Indata's Trial Director has become the dominant trial presentation specialty software, second only to PowerPoint in courtroom use. It is a powerful tool that is available to trial lawyers and to litigation consultants and represents the state of the art.
A trial lawyer has written: “Trial Director is predominantly a program used for viewing documents, photographs, videos, animations and other visual media from a computer. In my case, Trial Director made sense for two reasons: first, as a document display mechanism for trial preparation and as a reference tool; and second, during the litigation at the time of trial for "demonstrative" purposes. One of the key features of Trial Director is its ability to project documents, photographs and other media to a large monitor or screen for viewing by judge and or jury. A busy trial attorney will appreciate that preparation in advance of trial is the key to success.”
Here are the top five tips for the effective use of Trial Director from our 6 trial technicians or “hot-seat operators,” who are so called because these people who run the software are responsible for what the judge and jury see in the courtroom. One bad mistake -- and the credibility of the lawyer and case could be called into question. This is a service area where perfection is a job requirement.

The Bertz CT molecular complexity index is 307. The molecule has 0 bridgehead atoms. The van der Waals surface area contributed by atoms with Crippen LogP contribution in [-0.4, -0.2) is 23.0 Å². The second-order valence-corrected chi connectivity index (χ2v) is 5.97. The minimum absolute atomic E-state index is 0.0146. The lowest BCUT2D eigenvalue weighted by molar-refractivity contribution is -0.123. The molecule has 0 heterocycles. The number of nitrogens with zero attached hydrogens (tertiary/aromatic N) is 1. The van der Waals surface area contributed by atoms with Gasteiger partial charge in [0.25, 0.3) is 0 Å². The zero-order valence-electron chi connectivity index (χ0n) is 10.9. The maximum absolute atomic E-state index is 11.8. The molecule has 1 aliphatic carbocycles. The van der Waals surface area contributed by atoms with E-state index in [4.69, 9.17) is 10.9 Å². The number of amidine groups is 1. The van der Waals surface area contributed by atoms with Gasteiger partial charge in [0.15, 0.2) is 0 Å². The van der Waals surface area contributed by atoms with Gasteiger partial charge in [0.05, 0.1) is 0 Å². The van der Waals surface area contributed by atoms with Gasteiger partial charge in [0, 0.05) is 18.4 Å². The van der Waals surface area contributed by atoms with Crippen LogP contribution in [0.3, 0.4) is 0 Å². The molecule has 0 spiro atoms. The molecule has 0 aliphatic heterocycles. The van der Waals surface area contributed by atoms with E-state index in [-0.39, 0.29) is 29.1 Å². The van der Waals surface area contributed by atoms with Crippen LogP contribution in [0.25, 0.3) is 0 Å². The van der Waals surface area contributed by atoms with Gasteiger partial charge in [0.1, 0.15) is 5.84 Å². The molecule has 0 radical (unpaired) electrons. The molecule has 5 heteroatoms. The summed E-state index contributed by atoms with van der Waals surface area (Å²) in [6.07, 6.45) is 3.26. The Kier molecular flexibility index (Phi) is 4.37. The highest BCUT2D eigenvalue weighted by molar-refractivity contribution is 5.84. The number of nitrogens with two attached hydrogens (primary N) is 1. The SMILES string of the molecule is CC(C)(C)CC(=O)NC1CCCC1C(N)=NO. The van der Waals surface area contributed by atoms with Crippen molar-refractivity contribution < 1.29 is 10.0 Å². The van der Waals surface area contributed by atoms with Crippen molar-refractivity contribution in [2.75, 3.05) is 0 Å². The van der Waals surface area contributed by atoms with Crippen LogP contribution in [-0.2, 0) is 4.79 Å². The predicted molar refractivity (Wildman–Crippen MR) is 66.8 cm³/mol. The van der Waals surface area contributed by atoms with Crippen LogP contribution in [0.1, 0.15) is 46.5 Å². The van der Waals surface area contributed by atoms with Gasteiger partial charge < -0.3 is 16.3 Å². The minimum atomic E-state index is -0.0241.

- PREPARE ANNOTATIONS EARLY: When possible, make annotations in advance. In a jury trial, it is always a good idea to ask the judge in advance about this.
- DON'T LOOK TOO CANNED: On the other hand, always be prepared to do some things on the fly – to locate pieces of prior testimony or exhibits that will work well at the moment and couldn’t have been anticipated. This can help keep the jury’s attention and ensure that the case doesn’t look “canned” but is developing before the jury’s eyes.
- ADVANCE CODING IS A PLUS: Coding a database in advance with Bates and exhibit numbers can make it a breeze to find exhibits and documents when you need them.
- PREP DEPO CLIPS WELL IN ADVANCE: Create video clips in advance to remove objections and long pauses. It’s very important to respect the jurors’ time and their public service rather than bogging them down with slow-developing clips.
- TRIAL TECHS ARE TRUSTED ADVISORS: Attorneys should see trial technicians – the “hot seat” operators – as invaluable members of the team, not just as computer jocks or IT types. A seasoned trial tech has been "in the room" many times before, probably more often than most attorneys, and the trial tech’s experience should carry some weight. It doesn't hurt to ask their advice.
- 6 Tips for Effective Use of Deposition Video at Trial
- A Video Showing Trial Director's Use by A2L Trial Techs
- E-Book: 20 Things You must know before engaging a trial tech
- Check Pricing/Availability of Trial Tech/Hot Seat Operator
- A series of articles about trial technology on the A2L Consulting site